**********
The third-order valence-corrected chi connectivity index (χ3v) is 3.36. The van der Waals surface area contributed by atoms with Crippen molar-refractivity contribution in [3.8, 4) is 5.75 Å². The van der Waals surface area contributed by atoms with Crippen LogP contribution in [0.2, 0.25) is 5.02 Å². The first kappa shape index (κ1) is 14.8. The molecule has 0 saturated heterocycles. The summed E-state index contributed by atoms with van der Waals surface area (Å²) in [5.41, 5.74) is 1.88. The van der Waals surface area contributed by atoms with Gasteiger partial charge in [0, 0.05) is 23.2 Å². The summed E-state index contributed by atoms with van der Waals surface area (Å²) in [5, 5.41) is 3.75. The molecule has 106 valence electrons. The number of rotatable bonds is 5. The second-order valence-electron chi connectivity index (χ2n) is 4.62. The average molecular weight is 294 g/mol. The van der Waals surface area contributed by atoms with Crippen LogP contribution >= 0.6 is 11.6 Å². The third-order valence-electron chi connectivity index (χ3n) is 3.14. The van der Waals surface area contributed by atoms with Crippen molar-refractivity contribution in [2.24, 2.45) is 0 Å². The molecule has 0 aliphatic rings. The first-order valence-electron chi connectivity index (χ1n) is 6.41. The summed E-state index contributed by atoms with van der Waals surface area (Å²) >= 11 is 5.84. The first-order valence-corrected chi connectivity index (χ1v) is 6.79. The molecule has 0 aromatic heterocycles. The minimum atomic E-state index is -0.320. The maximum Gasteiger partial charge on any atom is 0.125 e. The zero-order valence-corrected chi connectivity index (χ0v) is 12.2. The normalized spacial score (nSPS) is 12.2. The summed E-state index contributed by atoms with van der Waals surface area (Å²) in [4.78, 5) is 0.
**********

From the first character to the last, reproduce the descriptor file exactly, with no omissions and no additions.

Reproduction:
The third-order valence-corrected chi connectivity index (χ3v) is 3.36. The van der Waals surface area contributed by atoms with Crippen molar-refractivity contribution in [3.8, 4) is 5.75 Å². The van der Waals surface area contributed by atoms with Crippen LogP contribution in [0.2, 0.25) is 5.02 Å². The first kappa shape index (κ1) is 14.8. The molecule has 0 saturated heterocycles. The summed E-state index contributed by atoms with van der Waals surface area (Å²) in [5.41, 5.74) is 1.88. The van der Waals surface area contributed by atoms with Gasteiger partial charge in [0, 0.05) is 23.2 Å². The summed E-state index contributed by atoms with van der Waals surface area (Å²) in [5, 5.41) is 3.75. The molecule has 106 valence electrons. The number of rotatable bonds is 5. The second-order valence-electron chi connectivity index (χ2n) is 4.62. The average molecular weight is 294 g/mol. The van der Waals surface area contributed by atoms with Crippen LogP contribution >= 0.6 is 11.6 Å². The third-order valence-electron chi connectivity index (χ3n) is 3.14. The van der Waals surface area contributed by atoms with Crippen molar-refractivity contribution in [2.24, 2.45) is 0 Å². The molecule has 0 aliphatic rings. The first-order valence-electron chi connectivity index (χ1n) is 6.41. The summed E-state index contributed by atoms with van der Waals surface area (Å²) >= 11 is 5.84. The first-order valence-corrected chi connectivity index (χ1v) is 6.79. The molecule has 0 aromatic heterocycles. The minimum atomic E-state index is -0.320. The maximum Gasteiger partial charge on any atom is 0.125 e. The zero-order valence-corrected chi connectivity index (χ0v) is 12.2. The normalized spacial score (nSPS) is 12.2. The summed E-state index contributed by atoms with van der Waals surface area (Å²) in [4.78, 5) is 0.